Professor Alpert’s description of the policy changes implemented at “most progressive police departments” omits one factor that, while almost never spoken of, contributed greatly to those changes, to wit, that the people most likely to run from the police, whether in a stolen car or for other reasons, are blacks and Hispanics. And when blacks and Hispanics are shot by police officers, especially by white ones, great effort is made to find fault with the officers.
Such was the case in Los Angeles back in 2005, when Devin Brown, a13-year-old black boy driving a stolen car, was shot and killed by an LAPD officer. As happened in the Hernandez shooting, Brown either tried to run down a police officer or was indifferent to the possibility he might do so in his attempted getaway. The LAPD soon changed its policy on shooting at moving cars, all but eliminating the practice, and the involved officer went through a years-long ordeal before he was finally cleared of wrongdoing. A similar ordeal surely awaits the Denver officers who shot Hernandez.
But all of that is politics, which has a way of creeping into police work and forcing officers to make political calculations when they should be making tactical ones. The law has been clear for some years that officers may use deadly force to end a dangerous car chase, and it was made even more clear last year when the U.S. Supreme Court handed down its decision in Plumhoff v. Rickard (PDF), which held that officers had not acted unlawfully when they fired multiple shots at a car they had been pursuing at high speed. Both the driver and passenger were killed. In a unanimous ruling, the Court held that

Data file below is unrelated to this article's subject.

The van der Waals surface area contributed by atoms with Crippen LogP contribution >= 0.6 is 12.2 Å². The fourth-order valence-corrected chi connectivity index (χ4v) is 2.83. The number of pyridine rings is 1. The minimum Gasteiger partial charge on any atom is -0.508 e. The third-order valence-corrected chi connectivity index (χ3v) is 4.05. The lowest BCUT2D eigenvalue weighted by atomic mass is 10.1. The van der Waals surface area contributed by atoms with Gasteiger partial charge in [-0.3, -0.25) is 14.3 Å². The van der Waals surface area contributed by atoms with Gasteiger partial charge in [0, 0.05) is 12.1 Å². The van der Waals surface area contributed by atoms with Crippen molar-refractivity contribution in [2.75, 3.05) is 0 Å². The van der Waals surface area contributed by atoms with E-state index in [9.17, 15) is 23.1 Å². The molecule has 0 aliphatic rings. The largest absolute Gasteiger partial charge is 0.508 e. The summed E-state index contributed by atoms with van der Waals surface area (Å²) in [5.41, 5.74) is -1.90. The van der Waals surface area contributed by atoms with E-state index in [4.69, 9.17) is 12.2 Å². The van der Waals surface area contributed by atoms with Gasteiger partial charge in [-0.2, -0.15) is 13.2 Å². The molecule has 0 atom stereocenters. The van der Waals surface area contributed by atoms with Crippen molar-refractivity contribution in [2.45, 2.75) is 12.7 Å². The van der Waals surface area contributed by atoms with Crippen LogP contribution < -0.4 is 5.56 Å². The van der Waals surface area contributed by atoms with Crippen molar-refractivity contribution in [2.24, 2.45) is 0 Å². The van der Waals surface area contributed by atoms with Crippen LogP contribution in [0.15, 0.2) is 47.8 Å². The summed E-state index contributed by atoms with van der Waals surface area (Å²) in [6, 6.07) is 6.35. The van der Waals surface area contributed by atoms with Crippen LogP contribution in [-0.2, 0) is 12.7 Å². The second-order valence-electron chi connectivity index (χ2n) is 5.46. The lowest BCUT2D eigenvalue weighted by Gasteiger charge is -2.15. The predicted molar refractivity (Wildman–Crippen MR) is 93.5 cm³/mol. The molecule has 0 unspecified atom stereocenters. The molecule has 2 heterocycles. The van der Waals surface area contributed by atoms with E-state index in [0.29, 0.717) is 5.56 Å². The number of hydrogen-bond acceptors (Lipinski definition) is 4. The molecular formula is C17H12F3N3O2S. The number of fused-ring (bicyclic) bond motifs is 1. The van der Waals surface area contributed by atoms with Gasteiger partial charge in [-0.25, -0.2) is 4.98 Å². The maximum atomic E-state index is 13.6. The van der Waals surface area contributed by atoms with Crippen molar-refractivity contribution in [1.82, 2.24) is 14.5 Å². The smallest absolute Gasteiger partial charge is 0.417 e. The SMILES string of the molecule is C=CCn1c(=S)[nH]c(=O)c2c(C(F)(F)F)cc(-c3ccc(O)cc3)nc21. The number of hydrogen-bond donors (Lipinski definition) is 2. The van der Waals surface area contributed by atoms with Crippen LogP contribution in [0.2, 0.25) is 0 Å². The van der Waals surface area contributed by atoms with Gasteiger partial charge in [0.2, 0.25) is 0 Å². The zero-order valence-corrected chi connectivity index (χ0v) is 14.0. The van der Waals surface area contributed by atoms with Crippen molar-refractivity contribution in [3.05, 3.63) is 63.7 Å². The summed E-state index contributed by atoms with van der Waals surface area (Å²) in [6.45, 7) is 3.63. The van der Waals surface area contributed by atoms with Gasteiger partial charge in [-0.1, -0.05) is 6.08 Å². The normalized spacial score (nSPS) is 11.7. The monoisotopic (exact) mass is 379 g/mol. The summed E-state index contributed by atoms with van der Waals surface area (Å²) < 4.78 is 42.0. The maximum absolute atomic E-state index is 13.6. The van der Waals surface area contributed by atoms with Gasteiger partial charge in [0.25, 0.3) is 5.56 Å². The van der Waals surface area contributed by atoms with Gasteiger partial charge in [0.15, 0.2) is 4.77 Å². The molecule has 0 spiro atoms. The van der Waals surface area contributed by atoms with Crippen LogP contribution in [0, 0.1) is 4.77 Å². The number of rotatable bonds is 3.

In light of the circumstances we have discussed, it is beyond serious dispute that Rickard’s flight posed a grave public safety risk, and here, as in Scott, the police acted reasonably in using deadly force to end that risk.
Though it is true that Hernandez had not engaged the officers in a prolonged high-speed pursuit, thus distinguishing her case from Plumhoff, the fact remains that she showed reckless disregard for the safety of the officers trying to arrest her. Had she not been stopped as she was, a high-speed chase, with all its attendant risks to the public, surely would have ensued. Had she instead driven away only to crash later, injuring or killing one or more of her passengers or some innocent party, there would have been howls of protest about how the police should have stopped her sooner.
We will soon witness the effort to see Jessica Hernandez installed into the Left’s pantheon of heroes alongside recent inductees Michael Brown and Eric Garner, and figures of long standing like Mumia Abu Jamal and Tookie Williams. Children in Denver yet unborn will perhaps one day attend an elementary school named in her honor. Yes, it’s unfortunate that she died, but the fault for her death is hers alone.